While Una illustrates how society erases survivors’ narratives in cases of sexual violence, she also creates a space in which they can be heard. If words have been used to diminish survivors’ stories, then images are a rebellion against this. This is highlighted through Una’s use of font. A standard sans-serif font is used to represent a normalised voice, such as in instances as ‘why do you have to bring gender into it?’ (Una 114). In contrast, non-standard handwritten fonts are used for Una’s own voice, thereby indicating to the reader the divergence between the narratives received in the media and the narratives left out of public view. This divergence is also signalled through the nuance of image: an illustration of Wilma McCann, murdered by the Yorkshire Ripper, uses the same base image as a portrait of Una’s own mother later in the text. The former is accompanied by the caption ‘she may have needed to come and go quietly to conceal the fact…she was leaving her children alone to go out drinking’—a detail which was used in the media at the time to depict her as a woman of ‘loose morals’ (Una 61, 62). By using the same image for both Wilma and her own mother, Una highlights the similarity between the two women and humanises Wilma, distancing her from the skewed narrative of blame presented in contemporary news stories.

Moreover, images allow the unspeakable nature of trauma to be translated onto the page. Images generate meaning in collaboration with the reader who is forced to interpret each frame, and in this process Una is able to portray her experiences without needing to utter a word. Her illustrations are at their most powerful at the book’s conclusion: a series of portraits of the Yorkshire Ripper’s victims. These women have been defined by their murderer, and the use of images to visualise ‘what they would be doing now’ returns the agency stripped of them by the media to the women themselves. It legitimises their existence, without the need to modify it by mentioning the Yorkshire Ripper (169).

While the graphic novel has been largely neglected as a valid literary form since its inception, in recent years it has started to be taken more seriously by critics—indeed, the 2018 Man Booker longlist includes a graphic novel for the first time ever. Critics such as Andrés Romero-Jódar demonstrate the graphic novel’s significance to trauma studies, initiated by works such as Art Spiegelman’s Maus. Becoming Unbecoming progresses this research, moving away from war-trauma by bringing trauma studies of the graphic novel into the #MeToo era. The Weinstein Scandal has highlighted the vital importance of listening to survivors’ stories, and the inclusion of Becoming Unbecoming on university syllabi would not only expand reading lists beyond the canon, but also work to undo the erasure of survivors’ voices.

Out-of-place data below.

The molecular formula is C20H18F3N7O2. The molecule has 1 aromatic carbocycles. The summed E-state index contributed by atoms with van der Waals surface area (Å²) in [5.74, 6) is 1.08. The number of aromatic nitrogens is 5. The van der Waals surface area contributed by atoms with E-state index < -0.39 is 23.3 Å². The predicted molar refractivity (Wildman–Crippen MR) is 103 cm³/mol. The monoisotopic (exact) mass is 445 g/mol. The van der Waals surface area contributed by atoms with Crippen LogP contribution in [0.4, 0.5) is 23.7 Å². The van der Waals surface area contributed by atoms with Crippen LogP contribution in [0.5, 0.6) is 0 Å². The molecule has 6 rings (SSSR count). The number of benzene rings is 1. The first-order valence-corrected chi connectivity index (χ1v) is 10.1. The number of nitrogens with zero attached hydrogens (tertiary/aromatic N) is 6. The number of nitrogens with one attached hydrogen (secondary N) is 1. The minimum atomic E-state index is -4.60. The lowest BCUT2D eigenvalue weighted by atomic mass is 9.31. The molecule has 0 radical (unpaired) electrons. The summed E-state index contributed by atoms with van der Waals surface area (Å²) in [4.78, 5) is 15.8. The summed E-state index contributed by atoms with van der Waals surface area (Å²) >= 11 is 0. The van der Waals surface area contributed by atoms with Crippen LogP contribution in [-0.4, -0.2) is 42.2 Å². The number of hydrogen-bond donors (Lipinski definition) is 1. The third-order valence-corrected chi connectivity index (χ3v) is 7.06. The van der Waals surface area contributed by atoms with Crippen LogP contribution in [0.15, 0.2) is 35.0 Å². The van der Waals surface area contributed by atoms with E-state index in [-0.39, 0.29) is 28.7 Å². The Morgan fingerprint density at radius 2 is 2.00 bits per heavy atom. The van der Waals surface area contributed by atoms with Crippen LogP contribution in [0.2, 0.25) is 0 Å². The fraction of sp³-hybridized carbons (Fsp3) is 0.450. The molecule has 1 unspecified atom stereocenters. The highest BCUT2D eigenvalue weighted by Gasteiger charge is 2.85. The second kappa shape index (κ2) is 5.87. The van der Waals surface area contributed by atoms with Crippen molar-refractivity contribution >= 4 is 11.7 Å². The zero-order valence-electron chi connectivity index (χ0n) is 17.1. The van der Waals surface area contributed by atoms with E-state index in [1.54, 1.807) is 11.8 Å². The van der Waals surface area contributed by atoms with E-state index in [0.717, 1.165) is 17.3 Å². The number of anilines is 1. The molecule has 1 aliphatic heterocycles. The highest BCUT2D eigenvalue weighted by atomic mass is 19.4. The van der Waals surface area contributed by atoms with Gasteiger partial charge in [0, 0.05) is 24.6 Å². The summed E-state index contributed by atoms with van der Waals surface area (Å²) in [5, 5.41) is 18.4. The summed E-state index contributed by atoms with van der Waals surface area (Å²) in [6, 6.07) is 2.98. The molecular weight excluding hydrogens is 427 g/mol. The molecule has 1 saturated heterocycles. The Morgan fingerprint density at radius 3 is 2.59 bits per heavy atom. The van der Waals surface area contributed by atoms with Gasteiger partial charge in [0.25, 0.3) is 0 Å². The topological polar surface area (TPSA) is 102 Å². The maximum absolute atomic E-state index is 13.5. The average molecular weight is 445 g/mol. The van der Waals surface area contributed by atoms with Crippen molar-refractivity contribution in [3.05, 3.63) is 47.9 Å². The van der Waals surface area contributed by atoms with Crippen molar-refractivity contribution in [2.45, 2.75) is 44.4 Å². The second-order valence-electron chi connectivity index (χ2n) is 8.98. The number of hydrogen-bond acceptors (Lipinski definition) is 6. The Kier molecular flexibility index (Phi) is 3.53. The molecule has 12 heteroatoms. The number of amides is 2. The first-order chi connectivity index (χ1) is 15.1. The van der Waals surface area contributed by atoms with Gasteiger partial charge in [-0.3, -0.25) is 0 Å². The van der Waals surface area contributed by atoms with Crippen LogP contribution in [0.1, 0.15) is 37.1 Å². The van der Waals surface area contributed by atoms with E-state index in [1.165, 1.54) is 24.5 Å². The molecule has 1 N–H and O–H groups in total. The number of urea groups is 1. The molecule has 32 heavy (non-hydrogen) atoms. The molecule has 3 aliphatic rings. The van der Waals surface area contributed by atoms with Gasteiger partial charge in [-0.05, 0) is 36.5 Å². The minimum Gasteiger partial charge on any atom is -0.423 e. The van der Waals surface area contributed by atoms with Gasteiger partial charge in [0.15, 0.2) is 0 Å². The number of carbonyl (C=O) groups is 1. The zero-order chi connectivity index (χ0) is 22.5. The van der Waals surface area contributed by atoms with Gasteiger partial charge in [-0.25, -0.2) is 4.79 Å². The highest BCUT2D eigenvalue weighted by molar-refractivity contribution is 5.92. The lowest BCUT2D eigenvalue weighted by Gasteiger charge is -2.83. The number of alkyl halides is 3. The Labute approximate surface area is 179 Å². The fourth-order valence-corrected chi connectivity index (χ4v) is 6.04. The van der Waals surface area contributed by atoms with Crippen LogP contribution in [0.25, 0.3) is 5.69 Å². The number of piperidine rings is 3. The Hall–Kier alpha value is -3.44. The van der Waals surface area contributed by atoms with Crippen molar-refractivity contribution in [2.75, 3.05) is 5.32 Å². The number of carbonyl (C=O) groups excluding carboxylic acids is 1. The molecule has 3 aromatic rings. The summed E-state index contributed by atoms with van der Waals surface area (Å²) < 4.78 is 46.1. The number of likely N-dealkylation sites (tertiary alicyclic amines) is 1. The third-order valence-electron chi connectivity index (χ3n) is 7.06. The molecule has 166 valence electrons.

Works cited

Malkin, Bonnie. ‘Donna Karan defends Harvey Weinstein: “Are women asking for it?”’. The Guardian, 10 Oct. 2017, https://www.theguardian.com/film/2017/oct/10/donna-karan-defends-harvey-weinstein-women. Accessed 22 July 2018.

Una. Becoming Unbecoming. Myriad Editions, 2015.

About the author

Martha Blow is a recent English Literature graduate from the University of Glasgow who is currently preparing for her postgraduate degree at the University of York. Martha is interested in the representation of the imperial museum within literature and the intersection of literary and museum studies.